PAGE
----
You have been involved in an car accident and you aren’t at fault. You are entitled to compensation, right? Not necessarily. Be aware that insurance companies try to pay out as little as possible and will try to minimize your claim based on some of the following factors.
Although you think the accident wasn’t your fault, insurance companies will often overlook fault. Often, liability is not the pressing issue, The real issue is the injuries sustained and whether those injuries meet or exceed the threshold, or deductible. If the injuries don’t meet that threshold of $30,000 for motor vehicle accident claims, it makes no difference how the injuries were sustained.
What was the property damage in the case? The insurance companies will look at the amount of damage done to the vehicles and surrounding property. If there was little damage to the vehicles involved, it’s difficult to convince a jury there was extensive injury to the drivers, whereas photos of crumpled cars are more compelling to a jury making decisions about awards.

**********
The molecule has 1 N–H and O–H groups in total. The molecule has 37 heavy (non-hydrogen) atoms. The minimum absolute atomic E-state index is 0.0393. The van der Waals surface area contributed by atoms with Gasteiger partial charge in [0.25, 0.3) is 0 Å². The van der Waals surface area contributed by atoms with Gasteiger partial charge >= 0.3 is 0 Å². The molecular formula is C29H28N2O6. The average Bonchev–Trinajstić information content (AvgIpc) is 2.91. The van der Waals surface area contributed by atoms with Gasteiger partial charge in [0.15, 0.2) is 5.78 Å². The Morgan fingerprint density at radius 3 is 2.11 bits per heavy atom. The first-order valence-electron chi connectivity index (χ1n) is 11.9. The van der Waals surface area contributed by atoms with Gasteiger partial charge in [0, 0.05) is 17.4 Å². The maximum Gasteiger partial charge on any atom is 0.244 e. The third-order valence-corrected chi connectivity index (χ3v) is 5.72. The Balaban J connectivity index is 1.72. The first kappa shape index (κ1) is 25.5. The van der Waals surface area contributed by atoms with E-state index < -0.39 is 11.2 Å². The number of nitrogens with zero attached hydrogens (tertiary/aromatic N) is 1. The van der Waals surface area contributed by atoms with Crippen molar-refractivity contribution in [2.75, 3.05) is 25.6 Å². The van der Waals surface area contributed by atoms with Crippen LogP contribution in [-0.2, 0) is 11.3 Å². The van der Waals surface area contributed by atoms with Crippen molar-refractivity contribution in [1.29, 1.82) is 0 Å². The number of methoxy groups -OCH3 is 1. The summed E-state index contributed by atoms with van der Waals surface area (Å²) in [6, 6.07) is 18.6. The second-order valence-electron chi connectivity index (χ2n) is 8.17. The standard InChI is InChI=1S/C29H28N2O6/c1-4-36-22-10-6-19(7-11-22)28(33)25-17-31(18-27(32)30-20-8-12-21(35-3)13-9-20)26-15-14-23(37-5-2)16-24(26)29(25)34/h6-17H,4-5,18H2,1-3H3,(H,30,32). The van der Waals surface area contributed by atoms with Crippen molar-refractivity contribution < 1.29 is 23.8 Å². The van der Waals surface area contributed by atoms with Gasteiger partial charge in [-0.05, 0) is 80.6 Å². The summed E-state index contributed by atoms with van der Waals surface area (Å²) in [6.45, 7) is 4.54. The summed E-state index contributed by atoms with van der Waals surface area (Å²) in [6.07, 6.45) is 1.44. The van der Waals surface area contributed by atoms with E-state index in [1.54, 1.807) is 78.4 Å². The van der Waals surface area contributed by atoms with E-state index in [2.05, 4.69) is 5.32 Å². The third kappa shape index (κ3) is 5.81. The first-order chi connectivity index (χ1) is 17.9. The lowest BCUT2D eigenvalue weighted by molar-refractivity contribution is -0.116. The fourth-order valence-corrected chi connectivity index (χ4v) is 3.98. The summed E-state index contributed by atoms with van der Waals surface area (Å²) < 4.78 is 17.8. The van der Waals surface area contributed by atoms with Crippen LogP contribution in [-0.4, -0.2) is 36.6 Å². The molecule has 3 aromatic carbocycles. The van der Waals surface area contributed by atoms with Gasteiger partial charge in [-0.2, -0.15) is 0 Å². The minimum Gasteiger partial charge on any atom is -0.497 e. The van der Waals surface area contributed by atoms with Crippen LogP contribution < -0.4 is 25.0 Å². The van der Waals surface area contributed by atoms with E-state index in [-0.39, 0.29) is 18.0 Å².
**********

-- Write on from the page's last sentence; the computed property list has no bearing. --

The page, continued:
The same holds true for what complaints or injuries are reported by first responders to the scene and emergency room doctors. They will note if there are any injuries or complaint of pain at the time. Often, pain and injury surface later so this seems unfair, but it is the reality.
How much treatment or medication have you been undertaking as a result of the accident? It is difficult to prove chronic pain and other injuries if you are not seeing doctors and seeking treatment. The conclusion that most insurers come to is if you are injured, you seek medical advice and treatment. The same goes for claims of depression, stress and anxiety. If you are suffering mental anguish, you should seek a therapist.
What was your medical or psychiatric situation before the accident? Was any of the injury pre-existing to the accident? Insurance companies will want to ascertain the physical and mental health of a plaintiff before the accident. This establishes the pre-accident functioning as a set point and how much that functioning deteriorated after the accident. An insurance company will typically go back three to five years prior to the accident to determine the physical and mental health of the plaintiff.
There are many other nuances to how insurance companies will view a claim after an motor vehicle accident. Your best bet is to get legal advice as soon as possible. The team at A M Injury Law is ready to discuss your case and advise you on the best course of action. Call us for a free evaluation. We continue to protect the rights of our clients in Cornwall, Huntsville and Leamington. Let us protect yours.